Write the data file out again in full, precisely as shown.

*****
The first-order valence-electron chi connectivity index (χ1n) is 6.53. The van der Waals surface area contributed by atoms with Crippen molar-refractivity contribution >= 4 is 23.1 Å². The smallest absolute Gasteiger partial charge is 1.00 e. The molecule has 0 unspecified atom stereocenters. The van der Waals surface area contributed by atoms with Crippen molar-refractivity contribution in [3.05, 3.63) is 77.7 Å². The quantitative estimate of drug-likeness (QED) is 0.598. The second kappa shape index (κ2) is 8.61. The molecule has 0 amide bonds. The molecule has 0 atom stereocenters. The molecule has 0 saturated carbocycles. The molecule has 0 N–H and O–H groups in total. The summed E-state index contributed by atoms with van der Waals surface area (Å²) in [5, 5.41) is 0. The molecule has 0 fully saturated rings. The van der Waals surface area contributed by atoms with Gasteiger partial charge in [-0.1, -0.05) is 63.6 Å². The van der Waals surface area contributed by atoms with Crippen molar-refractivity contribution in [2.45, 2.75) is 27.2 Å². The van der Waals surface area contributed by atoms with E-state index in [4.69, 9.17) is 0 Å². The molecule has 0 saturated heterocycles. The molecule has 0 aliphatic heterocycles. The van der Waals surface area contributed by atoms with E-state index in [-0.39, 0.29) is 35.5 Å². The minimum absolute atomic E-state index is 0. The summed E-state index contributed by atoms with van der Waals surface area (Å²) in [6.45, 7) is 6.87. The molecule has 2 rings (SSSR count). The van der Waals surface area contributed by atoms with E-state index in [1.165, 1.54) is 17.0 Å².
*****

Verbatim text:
The first-order valence-electron chi connectivity index (χ1n) is 6.53. The van der Waals surface area contributed by atoms with Crippen molar-refractivity contribution >= 4 is 23.1 Å². The smallest absolute Gasteiger partial charge is 1.00 e. The molecule has 0 unspecified atom stereocenters. The van der Waals surface area contributed by atoms with Crippen molar-refractivity contribution in [3.05, 3.63) is 77.7 Å². The quantitative estimate of drug-likeness (QED) is 0.598. The second kappa shape index (κ2) is 8.61. The molecule has 0 amide bonds. The molecule has 0 atom stereocenters. The molecule has 0 saturated carbocycles. The molecule has 0 N–H and O–H groups in total. The summed E-state index contributed by atoms with van der Waals surface area (Å²) in [5, 5.41) is 0. The molecule has 0 fully saturated rings. The van der Waals surface area contributed by atoms with Gasteiger partial charge in [-0.1, -0.05) is 63.6 Å². The van der Waals surface area contributed by atoms with Crippen molar-refractivity contribution in [2.45, 2.75) is 27.2 Å². The van der Waals surface area contributed by atoms with E-state index in [4.69, 9.17) is 0 Å². The molecule has 0 saturated heterocycles. The molecule has 0 aliphatic heterocycles. The van der Waals surface area contributed by atoms with E-state index in [-0.39, 0.29) is 35.5 Å². The minimum absolute atomic E-state index is 0. The summed E-state index contributed by atoms with van der Waals surface area (Å²) in [6.45, 7) is 6.87. The molecule has 2 rings (SSSR count). The van der Waals surface area contributed by atoms with E-state index in [1.165, 1.54) is 17.0 Å².